|Chan DKC et al. Electrical acustimulation of the wrist for chronic neck pain: A randomized, sham-controlled trial using a wrist-ankle acustimulation device. Clinical Journal of Pain 2009; 25: 320-6.||A single-blind randomised sham-controlled trial that investigated the value of adding electrical stimulation of acupuncture points on the wrist to a standardised program of neck exercises in 60 patients with chronic neck pain. Statistically significant improvements were found with electroacupuncture compared to sham at the end of the treatment and 1-month post-treatment for Numerical Rating Scale, Northwick Park Neck Pain Questionnaire and Pain Self-Efficacy Questionnaire. In the active and sham groups 38.9% and 8.3% of patients, respectively, reported a reduction of Numerical Rating Scale >50% at 1-month follow-up. The researchers concluded that electrical acustimulation of the wrist administered added value to standardised neck exercise for chronic neck pain, and that a 4-week course of treatment produced effects lasting 1-month post-treatment.|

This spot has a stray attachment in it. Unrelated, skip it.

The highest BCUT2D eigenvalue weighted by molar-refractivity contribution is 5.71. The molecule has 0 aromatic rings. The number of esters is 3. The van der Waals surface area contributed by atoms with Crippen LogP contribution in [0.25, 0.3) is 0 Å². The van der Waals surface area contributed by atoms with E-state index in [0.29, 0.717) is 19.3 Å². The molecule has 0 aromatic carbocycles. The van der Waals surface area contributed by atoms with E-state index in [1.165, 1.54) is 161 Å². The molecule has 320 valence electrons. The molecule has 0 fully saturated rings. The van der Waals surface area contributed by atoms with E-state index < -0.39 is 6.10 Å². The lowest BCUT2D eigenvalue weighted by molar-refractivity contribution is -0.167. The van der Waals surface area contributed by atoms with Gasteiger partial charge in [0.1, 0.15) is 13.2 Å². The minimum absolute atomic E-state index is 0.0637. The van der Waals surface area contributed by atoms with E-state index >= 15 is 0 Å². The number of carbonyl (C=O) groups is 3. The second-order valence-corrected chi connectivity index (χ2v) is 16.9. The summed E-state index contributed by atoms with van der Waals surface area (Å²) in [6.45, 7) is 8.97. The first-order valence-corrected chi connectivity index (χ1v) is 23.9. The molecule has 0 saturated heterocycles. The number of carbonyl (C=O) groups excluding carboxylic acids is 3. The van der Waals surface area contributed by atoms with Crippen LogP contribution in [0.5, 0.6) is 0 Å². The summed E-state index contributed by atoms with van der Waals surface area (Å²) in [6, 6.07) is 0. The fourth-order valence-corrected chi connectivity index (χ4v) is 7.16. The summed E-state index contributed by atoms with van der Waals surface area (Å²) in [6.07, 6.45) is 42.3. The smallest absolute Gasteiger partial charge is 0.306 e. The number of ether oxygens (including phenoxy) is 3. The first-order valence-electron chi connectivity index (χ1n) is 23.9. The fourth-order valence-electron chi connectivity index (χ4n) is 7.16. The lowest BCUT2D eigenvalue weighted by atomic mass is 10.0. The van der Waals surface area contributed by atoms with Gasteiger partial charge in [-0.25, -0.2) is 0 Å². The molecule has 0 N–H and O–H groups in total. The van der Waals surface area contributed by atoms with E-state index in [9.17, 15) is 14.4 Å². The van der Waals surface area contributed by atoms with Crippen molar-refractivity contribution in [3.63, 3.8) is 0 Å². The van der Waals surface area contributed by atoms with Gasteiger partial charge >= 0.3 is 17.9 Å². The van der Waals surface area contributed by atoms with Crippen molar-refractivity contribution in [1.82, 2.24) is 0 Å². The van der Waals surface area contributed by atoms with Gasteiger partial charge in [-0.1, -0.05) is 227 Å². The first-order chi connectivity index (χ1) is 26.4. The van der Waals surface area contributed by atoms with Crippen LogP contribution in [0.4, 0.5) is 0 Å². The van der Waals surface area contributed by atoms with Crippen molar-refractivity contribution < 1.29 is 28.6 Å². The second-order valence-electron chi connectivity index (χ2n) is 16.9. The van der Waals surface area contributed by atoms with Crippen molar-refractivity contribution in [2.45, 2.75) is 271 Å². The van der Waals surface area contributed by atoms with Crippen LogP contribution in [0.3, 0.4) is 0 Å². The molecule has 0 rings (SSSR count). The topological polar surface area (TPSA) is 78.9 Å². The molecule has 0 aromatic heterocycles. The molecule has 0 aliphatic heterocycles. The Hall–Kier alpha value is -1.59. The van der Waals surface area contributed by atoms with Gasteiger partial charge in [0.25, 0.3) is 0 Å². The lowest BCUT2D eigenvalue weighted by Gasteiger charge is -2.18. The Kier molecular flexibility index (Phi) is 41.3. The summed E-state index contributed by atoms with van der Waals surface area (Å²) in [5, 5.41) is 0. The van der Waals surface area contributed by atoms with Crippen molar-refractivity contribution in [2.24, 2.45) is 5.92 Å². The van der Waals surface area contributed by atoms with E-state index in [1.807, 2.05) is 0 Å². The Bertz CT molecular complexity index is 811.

|Liang ZH et al. [Logistic regression analysis on therapeutic effect of acupuncture on neck pain caused by cervical spondylosis and factors influencing therapeutic effect] [Chinese]. Zhongguo Zhenjiu 2009; 29: 173-6.||A randomised sham-controlled trial that explored the main factors influencing the therapeutic effects of acupuncture on neck pain caused by cervical spondylosis in 106 patients. Northwick Park Neck Pain Questionnaire (NPQ) was used to assess the patients’ quality of life before and after the treatment. The effective rate was greater in the acupuncture group than in the sham group (75.5% vs. 52.8%, p<0.05). The researchers concluded that ‘real’ acupuncture has a better therapeutic effect on neck pain caused by cervical spondylosis than sham acupuncture, and a patient’s clinical history with respect to attack frequency and duration of neck pain are factors that influence the clinical therapeutic effect.|